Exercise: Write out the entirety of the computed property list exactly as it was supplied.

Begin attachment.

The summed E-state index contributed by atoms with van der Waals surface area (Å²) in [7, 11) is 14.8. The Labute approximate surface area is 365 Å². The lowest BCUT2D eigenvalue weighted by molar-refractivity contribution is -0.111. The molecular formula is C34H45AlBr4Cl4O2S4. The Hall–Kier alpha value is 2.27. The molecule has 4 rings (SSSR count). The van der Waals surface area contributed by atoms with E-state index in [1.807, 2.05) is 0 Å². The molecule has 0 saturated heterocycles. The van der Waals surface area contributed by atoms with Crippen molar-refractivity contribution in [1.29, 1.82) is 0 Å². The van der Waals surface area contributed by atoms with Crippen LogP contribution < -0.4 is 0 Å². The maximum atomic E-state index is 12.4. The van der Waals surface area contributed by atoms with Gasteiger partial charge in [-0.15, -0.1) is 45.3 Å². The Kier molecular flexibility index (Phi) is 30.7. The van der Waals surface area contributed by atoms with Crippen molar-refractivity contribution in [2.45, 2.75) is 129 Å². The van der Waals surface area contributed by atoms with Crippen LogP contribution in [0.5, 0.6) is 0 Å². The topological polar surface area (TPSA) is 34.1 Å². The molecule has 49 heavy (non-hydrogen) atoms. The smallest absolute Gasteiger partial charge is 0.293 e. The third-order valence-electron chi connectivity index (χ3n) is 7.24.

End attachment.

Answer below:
The summed E-state index contributed by atoms with van der Waals surface area (Å²) in [7, 11) is 14.8. The Labute approximate surface area is 365 Å². The lowest BCUT2D eigenvalue weighted by molar-refractivity contribution is -0.111. The molecular formula is C34H45AlBr4Cl4O2S4. The Hall–Kier alpha value is 2.27. The molecule has 4 rings (SSSR count). The van der Waals surface area contributed by atoms with E-state index in [1.807, 2.05) is 0 Å². The molecule has 0 saturated heterocycles. The van der Waals surface area contributed by atoms with Crippen molar-refractivity contribution in [1.29, 1.82) is 0 Å². The van der Waals surface area contributed by atoms with Crippen LogP contribution < -0.4 is 0 Å². The maximum atomic E-state index is 12.4. The van der Waals surface area contributed by atoms with Gasteiger partial charge in [-0.15, -0.1) is 45.3 Å². The Kier molecular flexibility index (Phi) is 30.7. The van der Waals surface area contributed by atoms with Crippen molar-refractivity contribution in [2.45, 2.75) is 129 Å². The van der Waals surface area contributed by atoms with Crippen LogP contribution in [0.5, 0.6) is 0 Å². The topological polar surface area (TPSA) is 34.1 Å². The molecule has 49 heavy (non-hydrogen) atoms. The smallest absolute Gasteiger partial charge is 0.293 e. The third-order valence-electron chi connectivity index (χ3n) is 7.24.